Michael SimariCar and Driver
Blending in is no fun, and the Land Rover Discovery Sport may initially appear to be an appealingly different choice among the vast, monotonous crowd of small luxury SUVs. Thanks to its ruggedly handsome lines, it offers a welcome stylistic relief from the cookie-cutter blobs seen elsewhere in the segment. Actually driving and living with the Discovery Sport, however, is a lesson in appreciating the status quo.
The Discovery Sport in its current form has been around since 2015. Updates over the years have brought fresher styling details and Jaguar Land Rover's in-house-developed turbocharged 2.0-liter inline-four. But this 246-hp engine that powers all Discovery Sports except the uplevel R-Dynamic HSE model (that one gets a 286-hp version of the turbo four) doesn't bring any measurable improvements over the previous Ford-sourced 2.0-liter turbo-four. Paired with ZF's nine-speed automatic transmission, our portly, 4658-pound test vehicle went from zero to 60 mph in a disappointing 7.5 seconds, or 0.4 second slower than the old model. Through the quarter-mile, its 15.8-second pass at 86 mph is 0.1 second and 3 mph slower than before.
The acceleration of the mid-level P250 model we tested also significantly trails that of the Mercedes GLC300 and BMW X3 30i, both of which employ similarly powerful 2.0-liter turbo-fours yet weigh hundreds of pounds less than the Land Rover. The Discovery Sport's mass also is largely to blame for its dismal fuel economy, which we measured at 19 mpg overall and only 21 mpg on our 75-mph highway test. The X3, meanwhile, hit 22 mpg and 31 mpg, respectively, in the same metrics. Land Rover claims that the more powerful Discovery Sport in the P290 trim level—equipped with a more powerful 286-hp version of the 2.0-liter—improves the zero-to-60-mph time by 0.5 second, but that's still quite a ways off of the competition. We haven't driven that model yet.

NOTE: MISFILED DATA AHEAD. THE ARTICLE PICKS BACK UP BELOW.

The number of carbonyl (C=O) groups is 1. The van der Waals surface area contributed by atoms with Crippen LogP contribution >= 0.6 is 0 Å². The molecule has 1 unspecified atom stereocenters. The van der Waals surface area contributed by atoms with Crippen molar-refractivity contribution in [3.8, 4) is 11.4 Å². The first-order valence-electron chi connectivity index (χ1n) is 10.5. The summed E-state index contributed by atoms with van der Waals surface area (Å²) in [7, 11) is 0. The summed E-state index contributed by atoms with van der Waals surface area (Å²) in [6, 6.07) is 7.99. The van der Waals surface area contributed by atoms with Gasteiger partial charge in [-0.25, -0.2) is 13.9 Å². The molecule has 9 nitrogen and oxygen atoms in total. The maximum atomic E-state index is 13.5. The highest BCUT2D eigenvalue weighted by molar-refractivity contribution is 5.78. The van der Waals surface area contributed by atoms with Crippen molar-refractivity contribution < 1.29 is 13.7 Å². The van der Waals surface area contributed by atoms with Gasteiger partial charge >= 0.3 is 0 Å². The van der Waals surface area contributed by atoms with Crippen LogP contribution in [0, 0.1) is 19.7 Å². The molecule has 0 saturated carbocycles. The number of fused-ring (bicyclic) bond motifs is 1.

The Discovery Sport's driving character should appeal to those who look back fondly on the early days of the SUV. It feels larger than it is and has the lazy throttle response and slow steering that was commonplace back when most sport-utility vehicles were lumbering body-on-frame beasts. Its ride is comfortable when cruising on the highway, but we wish it felt more responsive and controlled when cornering.
Land Rover is a name that conjures images of luxury even when traversing rough terrain. But the Discovery Sport's cabin is starting to feel dated. The dashboard is devoid of any interesting design flair, and the materials look and feel as if they came from the discount rack. Our test car strangely lacked heated seats, driver-assist features, and SiriusXM satellite radio, yet it still cost $53,775. That amount is within a few thousand dollars of a far more luxurious X3 or GLC. Land Rover's touchscreen infotainment software doesn't do the Disco Sport any favors. Not only does it respond rather slowly to inputs, its graphics appear a generation behind the newest systems.
The Land Rover Discovery Sport's optional third-row seat for $1200 is a somewhat rare proposition in this class, as Mercedes-Benz's new GLB-class is the only other seven-seat SUV in this size bracket, for now. But while both that feature and the Discovery's handsome design may set it apart, they are not enough to make it a worthy contender in its highly competitive segment. Compared to the established players from Mercedes-Benz, BMW, and Audi, the baby Disco simply doesn't feel worth its luxury price tag, even if it is aesthetically appealing.